Rewrite Your Life
Unfortunately, it is not possible to rewrite our lives. Once it is lived, it cannot be relived. We live in a linear time continuum.
Our past is past, however. That is good news. We can never take back spoken word. We are not able to undo actions taken. No one is immune to faux pas, errors in judgements, miscalculations, or errors under pressure. Everyone makes mistakes. So, what is the Good News: mercies are new every morning.
Whether it is parenting issues or business decisions you’re struggling with, everyday is an opportunity to do better, be better, serve more, and be fulfilled in your chosen vocation. Each of us has the opportunity to start every new day with focus and clarity. We choose. We decide how we will handle all that life throws at us.
When we are dealing with the consequences of our actions and the irrevocable impact that has had on others, we can recoil and retreat or we can stand up and refocus. “What does this make possible?” says Michael Hyatt. That simple statement can change the trajectory of your life and the lives of those around you.
I don’t know a soul who doesn’t have regrets. Many of us have done or said things that we are not proud of. Many of us have taken paths the we wish would have been different. Some of us, especially if we suffered child sexual abuse or sex trafficking or engaged in prostitution, have issues related to trauma. Trauma bonds may have kept us in relationships that were destructive and demoralizing for us and for our families.
The Scripture says to honor your father and your mother. That can be difficult. It might seem impossible. If a parent has abused you or others, the thought of honoring them is repugnant. I would suggest that honoring them might be possible, if we use their example of what not to do -to live our lives better.
I do not think we have any obligation to defend the actions of our family members. We can acknowledge the tragic decisions they might have made, without diminishing their dignity as a human being. Perhaps, a woman in your family had prostituted herself to feed the family in desperate times. Their desperation and survival instincts are commendable in life threatening circumstances. Her sacrifice for her family, though as damaging as it is, may have saved generations of people.
I would never advocate for such a deed. In fact, I oppose it as vehemently as I do abortion. But let’s face it, these things have happened. It is their past and our past. There is no way to rewrite it. Every single one of us has been directly impacted by such grave decisions. It is not permissive to offer compassion and grace to those who have made such mistakes. Don’t we want to be afforded the same?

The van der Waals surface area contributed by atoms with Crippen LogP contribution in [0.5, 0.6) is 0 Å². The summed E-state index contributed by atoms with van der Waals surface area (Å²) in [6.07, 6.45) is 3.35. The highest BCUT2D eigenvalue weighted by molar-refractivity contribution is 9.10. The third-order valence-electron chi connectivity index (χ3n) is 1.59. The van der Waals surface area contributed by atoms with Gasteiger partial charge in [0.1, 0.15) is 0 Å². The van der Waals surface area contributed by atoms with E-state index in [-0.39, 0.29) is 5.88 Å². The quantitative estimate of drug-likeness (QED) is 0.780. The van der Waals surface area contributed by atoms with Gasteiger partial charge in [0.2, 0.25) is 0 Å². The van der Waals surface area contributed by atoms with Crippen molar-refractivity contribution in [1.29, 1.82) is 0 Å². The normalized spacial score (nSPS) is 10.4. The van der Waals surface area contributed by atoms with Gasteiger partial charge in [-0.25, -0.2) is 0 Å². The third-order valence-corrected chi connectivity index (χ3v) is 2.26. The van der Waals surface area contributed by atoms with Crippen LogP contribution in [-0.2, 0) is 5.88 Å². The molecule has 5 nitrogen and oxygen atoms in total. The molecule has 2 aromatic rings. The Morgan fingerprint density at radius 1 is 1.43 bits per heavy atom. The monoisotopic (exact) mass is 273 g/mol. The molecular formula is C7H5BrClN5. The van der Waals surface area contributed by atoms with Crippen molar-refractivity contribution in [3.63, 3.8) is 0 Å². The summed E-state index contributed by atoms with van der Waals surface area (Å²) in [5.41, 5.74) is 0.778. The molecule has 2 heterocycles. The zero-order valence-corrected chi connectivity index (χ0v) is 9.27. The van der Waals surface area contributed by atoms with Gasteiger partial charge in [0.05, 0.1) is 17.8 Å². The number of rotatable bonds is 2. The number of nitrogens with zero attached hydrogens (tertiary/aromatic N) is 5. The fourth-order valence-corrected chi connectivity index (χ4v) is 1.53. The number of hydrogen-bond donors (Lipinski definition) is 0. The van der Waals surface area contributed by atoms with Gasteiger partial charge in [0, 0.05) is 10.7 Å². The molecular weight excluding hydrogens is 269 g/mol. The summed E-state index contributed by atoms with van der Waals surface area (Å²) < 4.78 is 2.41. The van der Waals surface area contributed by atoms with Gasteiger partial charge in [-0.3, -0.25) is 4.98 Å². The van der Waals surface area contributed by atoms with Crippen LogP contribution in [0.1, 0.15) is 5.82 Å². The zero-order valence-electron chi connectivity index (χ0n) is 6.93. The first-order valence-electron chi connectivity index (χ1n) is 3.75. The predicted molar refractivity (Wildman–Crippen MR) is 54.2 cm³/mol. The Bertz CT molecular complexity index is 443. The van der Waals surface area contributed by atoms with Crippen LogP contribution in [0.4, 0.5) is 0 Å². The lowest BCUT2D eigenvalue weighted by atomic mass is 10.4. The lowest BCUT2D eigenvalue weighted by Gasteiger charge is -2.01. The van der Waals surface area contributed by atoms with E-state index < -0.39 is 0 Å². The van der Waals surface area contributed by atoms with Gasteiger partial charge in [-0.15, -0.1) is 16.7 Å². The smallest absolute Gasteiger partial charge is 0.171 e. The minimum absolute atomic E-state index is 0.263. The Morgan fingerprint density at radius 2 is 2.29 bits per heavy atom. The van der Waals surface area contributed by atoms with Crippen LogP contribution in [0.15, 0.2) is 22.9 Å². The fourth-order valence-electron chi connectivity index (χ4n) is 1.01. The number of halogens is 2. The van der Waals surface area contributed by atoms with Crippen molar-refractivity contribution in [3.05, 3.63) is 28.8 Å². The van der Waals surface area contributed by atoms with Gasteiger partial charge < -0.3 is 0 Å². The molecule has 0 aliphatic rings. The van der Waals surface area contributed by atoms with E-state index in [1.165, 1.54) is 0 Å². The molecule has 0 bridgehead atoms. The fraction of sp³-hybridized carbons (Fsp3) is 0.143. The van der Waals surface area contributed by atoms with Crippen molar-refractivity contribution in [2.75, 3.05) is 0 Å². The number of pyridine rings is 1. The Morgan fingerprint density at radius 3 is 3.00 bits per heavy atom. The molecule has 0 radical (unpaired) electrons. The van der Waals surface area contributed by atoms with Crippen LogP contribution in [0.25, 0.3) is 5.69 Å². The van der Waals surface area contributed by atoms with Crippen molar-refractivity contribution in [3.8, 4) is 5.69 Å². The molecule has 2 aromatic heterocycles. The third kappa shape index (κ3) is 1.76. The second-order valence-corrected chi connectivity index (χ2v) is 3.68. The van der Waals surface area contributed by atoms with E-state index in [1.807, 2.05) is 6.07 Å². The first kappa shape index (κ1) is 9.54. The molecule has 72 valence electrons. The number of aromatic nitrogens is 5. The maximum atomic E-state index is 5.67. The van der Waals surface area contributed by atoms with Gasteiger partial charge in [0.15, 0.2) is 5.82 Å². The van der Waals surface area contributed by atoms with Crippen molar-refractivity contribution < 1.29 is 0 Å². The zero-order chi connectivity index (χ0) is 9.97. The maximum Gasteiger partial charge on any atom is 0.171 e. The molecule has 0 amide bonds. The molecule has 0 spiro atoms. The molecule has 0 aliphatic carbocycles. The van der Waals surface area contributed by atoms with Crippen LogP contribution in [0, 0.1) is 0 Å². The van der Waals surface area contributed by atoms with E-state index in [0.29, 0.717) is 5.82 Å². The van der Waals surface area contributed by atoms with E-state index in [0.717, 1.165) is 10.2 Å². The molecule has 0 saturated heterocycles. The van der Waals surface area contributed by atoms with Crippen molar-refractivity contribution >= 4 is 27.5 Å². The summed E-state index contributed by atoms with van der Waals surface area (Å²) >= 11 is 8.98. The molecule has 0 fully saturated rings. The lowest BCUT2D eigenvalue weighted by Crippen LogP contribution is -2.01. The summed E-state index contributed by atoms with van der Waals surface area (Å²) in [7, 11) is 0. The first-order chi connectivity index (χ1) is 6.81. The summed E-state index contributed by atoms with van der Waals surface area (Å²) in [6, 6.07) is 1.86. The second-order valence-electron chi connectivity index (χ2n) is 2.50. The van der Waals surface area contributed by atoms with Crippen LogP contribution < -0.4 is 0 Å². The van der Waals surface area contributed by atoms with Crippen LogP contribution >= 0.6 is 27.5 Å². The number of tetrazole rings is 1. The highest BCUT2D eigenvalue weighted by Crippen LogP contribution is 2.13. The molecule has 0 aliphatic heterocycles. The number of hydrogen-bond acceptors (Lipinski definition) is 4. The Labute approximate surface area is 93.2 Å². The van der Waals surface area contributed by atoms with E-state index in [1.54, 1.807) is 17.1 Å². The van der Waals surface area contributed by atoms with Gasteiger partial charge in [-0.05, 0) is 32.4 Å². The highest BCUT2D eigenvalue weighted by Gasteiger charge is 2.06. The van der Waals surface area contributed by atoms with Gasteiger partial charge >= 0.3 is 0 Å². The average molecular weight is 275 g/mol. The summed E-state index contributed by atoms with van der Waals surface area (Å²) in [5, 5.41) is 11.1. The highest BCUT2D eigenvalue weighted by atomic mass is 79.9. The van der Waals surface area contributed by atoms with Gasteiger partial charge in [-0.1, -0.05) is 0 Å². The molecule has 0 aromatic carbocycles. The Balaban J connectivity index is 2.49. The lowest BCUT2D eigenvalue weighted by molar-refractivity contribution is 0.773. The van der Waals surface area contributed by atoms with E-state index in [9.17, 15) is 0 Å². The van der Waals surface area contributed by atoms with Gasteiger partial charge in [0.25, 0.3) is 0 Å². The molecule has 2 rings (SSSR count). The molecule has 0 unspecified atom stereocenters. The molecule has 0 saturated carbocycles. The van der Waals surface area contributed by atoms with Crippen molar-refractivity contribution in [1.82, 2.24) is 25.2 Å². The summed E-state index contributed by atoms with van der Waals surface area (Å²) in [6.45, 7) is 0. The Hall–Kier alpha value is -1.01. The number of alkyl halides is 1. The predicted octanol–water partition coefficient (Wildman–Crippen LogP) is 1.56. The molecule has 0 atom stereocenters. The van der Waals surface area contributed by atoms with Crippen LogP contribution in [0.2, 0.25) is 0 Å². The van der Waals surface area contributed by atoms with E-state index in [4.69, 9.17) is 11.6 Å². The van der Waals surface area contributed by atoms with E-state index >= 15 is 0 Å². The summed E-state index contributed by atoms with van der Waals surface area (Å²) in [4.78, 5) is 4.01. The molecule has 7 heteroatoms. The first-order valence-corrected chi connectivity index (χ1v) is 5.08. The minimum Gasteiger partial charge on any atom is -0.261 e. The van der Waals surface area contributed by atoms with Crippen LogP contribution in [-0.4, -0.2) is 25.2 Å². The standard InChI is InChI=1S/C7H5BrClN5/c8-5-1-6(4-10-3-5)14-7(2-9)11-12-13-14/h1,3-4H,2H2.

There are so many demands on our time, attention, and our wallets. The one demand that is ever present on my mind is the call to be perfect, even as our Father in Heaven is perfect. It isn’t about being perfectly moral or perfectly holy or even perfect in behavior. The call is to love perfectly, without partiality and without restrictions or stipulations.
As parents, we demand our children comply with certain rules. We insist that they eat and we make sure they fulfill obligations of school or etiquette. The goal isn’t that they would do well for our sakes, but for theirs. In some cases a narcissistic parent demands more. That parent might see their children as an extension of themselves and therefore, love is not only obligatory, but its reciprocation has conditions.
Our Heavenly Father is not so. His demands are only and always for our own good. He will let us go. We can do our own thing. He will be there to receive us with open arms and a generous Spirit, when we see the error of our ways. Forgiveness and redemption is just the beginning.
When we acknowledge Him in all our ways, He directs our paths and leads us in paths of righteousness for His Name’s sake. In other words, By His love for His love, He will help us to be at peace with ourselves and with others. We are no longer tied to the demands of this world, but we have a different worldview. We can see the innate dignity and the immeasurable value of every human being.
Rewriting our lives may not be possible, but we can write the future for ourselves and for those who come after us. No matter how we try to change how we portray what happened in the past, it is what it is. Authentic history is messy. It isn’t crisp and clear. We are people, after all. We are not monolithic, but dynamic and we have a huge range of intelligence, creativity, and drive. Each person is unique and created for a purpose.
Let us so live to fulfill the purpose for which we were created. To that end, I will be rewriting my first book and less prolific here and on social media. Look for a survey next week. We’ll figure out the best day and time to meet here together.
As stated, we cannot rewrite our past. I will attempt to write my story in such a way as to be a light in the window. I keep an electric candle in my front window, as a continuous reminder that not all are free. The myth that the underground railroad stations had them is quite compelling, but if they had, the slave traders would have found them out.
So, we must live our lives, not revealing all things to all people while it’s happening, but after the lessons appear. When we’ve learned from that mistake or someone else’s, then we should share it. That way, we increase the learning without bogging down in the mire of the opinion and knee-jerk reactions. Social media is wrought with drama and explosive comments, made before careful consideration. We live in the time spoken of by Daniel the Prophet, the “knowledge explosion.” It is ironic that schools are turning out kids who cannot read, write, or think critically, but they have so much random information at their fingertips.
We can rewrite the trajectory of our lives by making small incremental changes. Every day is a new day.
What will you do?